3. Data label quality
While iterative data collection can help to increase the outcome, so does high quality data labeling. Data-centric ML argues that a huge number of badly labeled images or texts lead to worse results than fewer but accurate ones.
Having multiple labelers furthermore helps to spot inconsistencies in labels. A powerful best practice is to find the inconsistent labels and redefine the labeling instructions especially for these cases. The most important aspect of data labeling though is to include domain knowledge, which is often missing if data labeling is being outsourced or not handled with the appropriate care.
4. Data augmentation
Data augmentation summarizes techniques to increase the number of data points in your sample. Existing images for example can be flipped, rotated, zoomed, or cropped to create additional ones. Similar techniques exist in the NLP context. Data-centric ML uses data augmentation, especially to increase the amount of relevant data points, i.e. the number of defective production parts.
5. Integration of domain knowledge
In data-centric ML, domain knowledge has a great value. Often, ML engineers, labelers and other ‘domain outsiders’ cannot identify subtle differences, whereas domain experts can. While it is intuitive to include these experts into the development processes, in reality this exchange is often missing. The result is an ML system that would have provided higher performance if more domain knowledge had been accessible, and a higher probability that it remains a proof of concept, as results would not convince in a production setting.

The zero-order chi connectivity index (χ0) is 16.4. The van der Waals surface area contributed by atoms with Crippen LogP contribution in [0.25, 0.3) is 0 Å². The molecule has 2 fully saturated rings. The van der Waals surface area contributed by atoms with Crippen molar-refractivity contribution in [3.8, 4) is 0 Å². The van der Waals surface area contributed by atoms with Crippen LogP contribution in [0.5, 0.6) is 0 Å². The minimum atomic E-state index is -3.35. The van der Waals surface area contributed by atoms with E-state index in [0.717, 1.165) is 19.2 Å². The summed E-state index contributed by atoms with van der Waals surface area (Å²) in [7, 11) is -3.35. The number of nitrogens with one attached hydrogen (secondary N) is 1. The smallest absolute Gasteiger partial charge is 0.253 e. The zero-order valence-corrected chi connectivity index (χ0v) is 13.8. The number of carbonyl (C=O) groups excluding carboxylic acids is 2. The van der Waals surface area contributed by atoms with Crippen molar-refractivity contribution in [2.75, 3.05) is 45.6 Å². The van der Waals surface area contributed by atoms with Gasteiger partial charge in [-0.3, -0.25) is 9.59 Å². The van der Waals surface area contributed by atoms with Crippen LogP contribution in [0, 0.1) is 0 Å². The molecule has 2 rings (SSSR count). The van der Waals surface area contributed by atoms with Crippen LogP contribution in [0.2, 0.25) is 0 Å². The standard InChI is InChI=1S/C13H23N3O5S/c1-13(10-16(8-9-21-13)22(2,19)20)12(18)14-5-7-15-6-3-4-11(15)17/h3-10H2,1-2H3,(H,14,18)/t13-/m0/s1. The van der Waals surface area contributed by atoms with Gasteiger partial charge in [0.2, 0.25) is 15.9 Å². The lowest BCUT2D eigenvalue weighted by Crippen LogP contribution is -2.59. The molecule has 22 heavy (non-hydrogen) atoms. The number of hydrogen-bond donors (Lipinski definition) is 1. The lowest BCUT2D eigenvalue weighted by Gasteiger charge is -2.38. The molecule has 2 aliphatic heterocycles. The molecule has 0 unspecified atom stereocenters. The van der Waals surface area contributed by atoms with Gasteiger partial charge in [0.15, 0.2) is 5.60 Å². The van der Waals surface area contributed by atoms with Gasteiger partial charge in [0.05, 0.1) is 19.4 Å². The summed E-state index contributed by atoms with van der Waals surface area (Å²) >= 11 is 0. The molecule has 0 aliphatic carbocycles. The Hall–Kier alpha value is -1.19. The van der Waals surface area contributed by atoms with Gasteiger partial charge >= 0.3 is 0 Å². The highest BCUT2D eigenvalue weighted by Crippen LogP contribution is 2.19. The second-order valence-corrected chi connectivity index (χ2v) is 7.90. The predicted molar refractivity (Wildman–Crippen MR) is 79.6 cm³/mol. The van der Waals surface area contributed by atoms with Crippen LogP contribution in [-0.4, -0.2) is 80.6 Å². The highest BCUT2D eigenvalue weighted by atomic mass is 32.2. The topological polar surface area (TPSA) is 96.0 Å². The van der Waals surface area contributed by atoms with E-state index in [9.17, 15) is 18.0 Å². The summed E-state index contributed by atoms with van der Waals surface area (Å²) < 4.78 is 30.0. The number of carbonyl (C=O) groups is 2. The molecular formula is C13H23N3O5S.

Data-centric ML at dida: Examples and experiences
While in theory the above-mentioned aspects sound reasonable and maybe even obvious, let’s take a look at some examples from previous projects at dida to see how we typically improve performances through data-centric techniques. You might quickly realize that quite often it is not as trivial as it first seems.
Iterative evaluations detect data drifts
For Enpal, a solar panel company, we were creating a ML solution that could estimate the amount and position of solar panels fitting on a given roof via satellite imagery. Through iterative evaluations, we were able to detect data drift in production, as the images that were fed to the production system started to differ from the training data.
Graphic 3 shows four situations which would have led to a poor performance, if we would not have had constant evaluation, like poor contrast of roof sides, very small objects on the roof (which would not allow to place a solar panel there), low spatial resolution or rare roof shapes (like connected roofs).
Keeping control of annotation process ensures label quality
Again, using the solar panel example, it is easy to show the differences in data labels and their effect. If you compare image 1 and 2, you can see that the labeling person of 2 decided to not mark the small obstacle on the middle roof and not the triangular-shaped obstacle on the lower roof. In image 3 it looks like the person drew the labels by hand, which results in uneven lines and round forms instead of clear edges. And then there is person 4 – we have no idea, what this person did ;)
Jokes aside, one can see that the quality in labels can differ a lot. How should a ML model be able to perform well if the input data is weak or very inconsistent? Is it clear to the labelers what a high quality label looks like in contrast to an average one?